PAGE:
How Buy-Side Can Fix Video Supply Puzzle

Programmatic is officially the video ad tech buzzword of the year. But  if you take a look at an ad trade publication or attend an industry conference, you’ll notice much of the conversation is weighted towards publishers. Tips, strategies and plans for getting the sell-side to move faster abound, and rightly so. It’s no secret that the digital video industry has faced a supply scarcity problem for some time now.  Consumers continue to seek online video in an ever-expanding array of places and destinations, yet for a variety of reasons publishers still aren’t meeting the demand.

But the responsibility weighs on more than just the sell-side. There are things the buy-side can do, in particular demand side platforms (DSPs), to push forward greater efficiencies in programmatic, including:

  • Leverage media channel’s specific supply source parameters: We all know that different media channels are suitable for different marketing objectives. So why do multichannel DSPs tend to qualify all media channels the same as display, on a referring URL basis? This grossly miscalculates the true value of placements in online video.  The player size, initiation status, or skippability of an online video ad unit affects performance, and these attributes don’t exist in display. Algorithms need to think like media planners, and understand the inherent differences in media channels in terms of how they impact advertiser outcomes.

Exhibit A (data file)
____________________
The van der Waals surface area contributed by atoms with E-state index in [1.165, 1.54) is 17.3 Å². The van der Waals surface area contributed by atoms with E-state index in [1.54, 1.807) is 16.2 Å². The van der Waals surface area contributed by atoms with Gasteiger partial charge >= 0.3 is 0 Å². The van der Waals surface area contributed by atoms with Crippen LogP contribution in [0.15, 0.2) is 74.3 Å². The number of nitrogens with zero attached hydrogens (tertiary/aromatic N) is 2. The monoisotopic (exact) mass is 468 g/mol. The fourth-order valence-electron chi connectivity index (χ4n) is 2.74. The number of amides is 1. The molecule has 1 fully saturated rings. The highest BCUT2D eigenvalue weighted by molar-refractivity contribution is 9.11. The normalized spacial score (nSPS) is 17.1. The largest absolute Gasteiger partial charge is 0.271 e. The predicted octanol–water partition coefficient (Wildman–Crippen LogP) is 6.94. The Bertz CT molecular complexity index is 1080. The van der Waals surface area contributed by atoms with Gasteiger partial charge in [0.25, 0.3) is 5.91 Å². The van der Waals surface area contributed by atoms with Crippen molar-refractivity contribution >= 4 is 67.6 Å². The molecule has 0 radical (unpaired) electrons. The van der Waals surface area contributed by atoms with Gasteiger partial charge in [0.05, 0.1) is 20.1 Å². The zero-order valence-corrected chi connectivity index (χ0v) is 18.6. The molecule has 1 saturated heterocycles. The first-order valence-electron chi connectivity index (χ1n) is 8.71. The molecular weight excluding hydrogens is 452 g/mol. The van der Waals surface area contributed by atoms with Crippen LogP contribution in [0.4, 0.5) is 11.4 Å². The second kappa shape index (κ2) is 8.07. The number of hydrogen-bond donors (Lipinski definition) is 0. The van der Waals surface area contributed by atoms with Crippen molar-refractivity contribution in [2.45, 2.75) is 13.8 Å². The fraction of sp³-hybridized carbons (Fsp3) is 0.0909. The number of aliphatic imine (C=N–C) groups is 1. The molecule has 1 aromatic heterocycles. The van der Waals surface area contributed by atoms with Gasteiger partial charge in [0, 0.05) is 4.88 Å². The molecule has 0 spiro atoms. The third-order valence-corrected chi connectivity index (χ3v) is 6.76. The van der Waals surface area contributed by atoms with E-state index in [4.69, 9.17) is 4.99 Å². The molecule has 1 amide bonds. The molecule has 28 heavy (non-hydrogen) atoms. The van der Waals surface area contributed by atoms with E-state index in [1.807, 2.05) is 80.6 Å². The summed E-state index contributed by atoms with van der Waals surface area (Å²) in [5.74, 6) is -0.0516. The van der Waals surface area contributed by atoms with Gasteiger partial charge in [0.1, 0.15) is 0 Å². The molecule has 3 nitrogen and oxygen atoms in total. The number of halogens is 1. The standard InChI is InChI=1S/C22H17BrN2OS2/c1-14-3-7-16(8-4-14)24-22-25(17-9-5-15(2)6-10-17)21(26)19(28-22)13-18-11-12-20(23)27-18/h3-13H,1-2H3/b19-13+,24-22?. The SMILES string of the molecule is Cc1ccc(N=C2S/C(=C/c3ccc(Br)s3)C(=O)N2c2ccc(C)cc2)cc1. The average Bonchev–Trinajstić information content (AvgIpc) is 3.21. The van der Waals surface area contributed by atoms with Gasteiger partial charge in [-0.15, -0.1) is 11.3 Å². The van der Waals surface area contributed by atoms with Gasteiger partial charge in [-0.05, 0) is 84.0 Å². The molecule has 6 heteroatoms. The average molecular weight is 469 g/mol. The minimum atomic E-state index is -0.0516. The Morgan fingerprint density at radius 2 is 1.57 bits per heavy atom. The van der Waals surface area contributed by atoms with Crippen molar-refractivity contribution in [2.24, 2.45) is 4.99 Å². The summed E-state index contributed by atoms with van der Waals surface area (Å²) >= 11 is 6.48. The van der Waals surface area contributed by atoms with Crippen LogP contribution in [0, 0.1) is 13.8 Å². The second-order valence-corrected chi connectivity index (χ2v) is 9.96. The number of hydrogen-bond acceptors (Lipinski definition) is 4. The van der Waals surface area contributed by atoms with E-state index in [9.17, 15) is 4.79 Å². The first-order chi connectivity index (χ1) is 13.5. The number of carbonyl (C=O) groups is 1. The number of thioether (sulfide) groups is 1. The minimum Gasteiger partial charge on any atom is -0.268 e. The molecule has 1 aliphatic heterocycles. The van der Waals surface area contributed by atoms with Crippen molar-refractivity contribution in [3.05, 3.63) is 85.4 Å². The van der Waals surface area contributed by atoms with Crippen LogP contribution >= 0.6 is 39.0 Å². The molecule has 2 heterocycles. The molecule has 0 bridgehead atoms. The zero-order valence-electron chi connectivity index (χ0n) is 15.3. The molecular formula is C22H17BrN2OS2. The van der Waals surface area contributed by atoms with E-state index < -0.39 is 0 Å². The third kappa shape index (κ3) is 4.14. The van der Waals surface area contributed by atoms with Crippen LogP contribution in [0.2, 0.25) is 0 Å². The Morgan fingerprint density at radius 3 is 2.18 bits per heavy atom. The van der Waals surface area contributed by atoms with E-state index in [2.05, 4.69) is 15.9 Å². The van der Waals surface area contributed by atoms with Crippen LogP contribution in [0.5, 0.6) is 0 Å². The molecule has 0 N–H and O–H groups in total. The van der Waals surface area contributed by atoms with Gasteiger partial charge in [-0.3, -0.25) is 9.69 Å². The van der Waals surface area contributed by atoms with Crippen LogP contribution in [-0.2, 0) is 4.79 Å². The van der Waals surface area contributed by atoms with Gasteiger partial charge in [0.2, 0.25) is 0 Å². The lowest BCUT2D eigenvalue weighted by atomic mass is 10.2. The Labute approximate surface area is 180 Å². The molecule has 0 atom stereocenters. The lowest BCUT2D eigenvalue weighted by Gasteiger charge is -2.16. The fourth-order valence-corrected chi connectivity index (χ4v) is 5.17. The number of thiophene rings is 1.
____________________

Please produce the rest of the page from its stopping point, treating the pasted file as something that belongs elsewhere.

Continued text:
• Think quality over quantity for supply integrations: The reality is, integrating 10 different supply-side platforms (SSPs) will get you similar inventory access as if you’d integrated three and leveraged those partnerships to the fullest. DSPs should prioritize using all the features of the SSPs they work with instead of always seeking out more inventory. SSPs in today’s market can offer DSPs loss notifications, vertical categorization, media channel specific targeting parameters and private marketplace capabilities. Take full advantage of those tools first and then evaluate the need for additional SSPs. The simple truth is that SSPs can garner more inventory from publishers if they have more concentrated demand, so it behooves DSPs to stick with a smaller pool of partners and nurture the relationships they already have before onboarding new partners.
  • Expose your demand with buyer identification and multi-bid: Agency trading desks aggregate millions and millions of dollars in demand, but today that demand is obfuscated from publishers. This hurts the programmatic space and its ability to grow. We need publishers to change their initial ad serving decision from “Is this impression reserved?” to “How do I sell this impression for the highest amount?” Until then, we’re still competing with a direct sales queue. So how do we get there?  By implementing a multi-bid process and identifying all buyers in the RTB ecosystem. DSPs today issue just a single ad response for every placement opportunity – typically the highest bid – and they transmit that one bid to the SSP. But what if that DSP had a hundred buyers interested in that placement? Publishers, presented with data aggregated from the SSP, only see a fraction of the total demand for their inventory. Therefore they undervalue the programmatic opportunity. DSPs transmitting all bids will lead to publishers adding more of their typically direct sold reserved inventory to the programmatic space, as they’ll recognize their paychecks will be larger if they do so.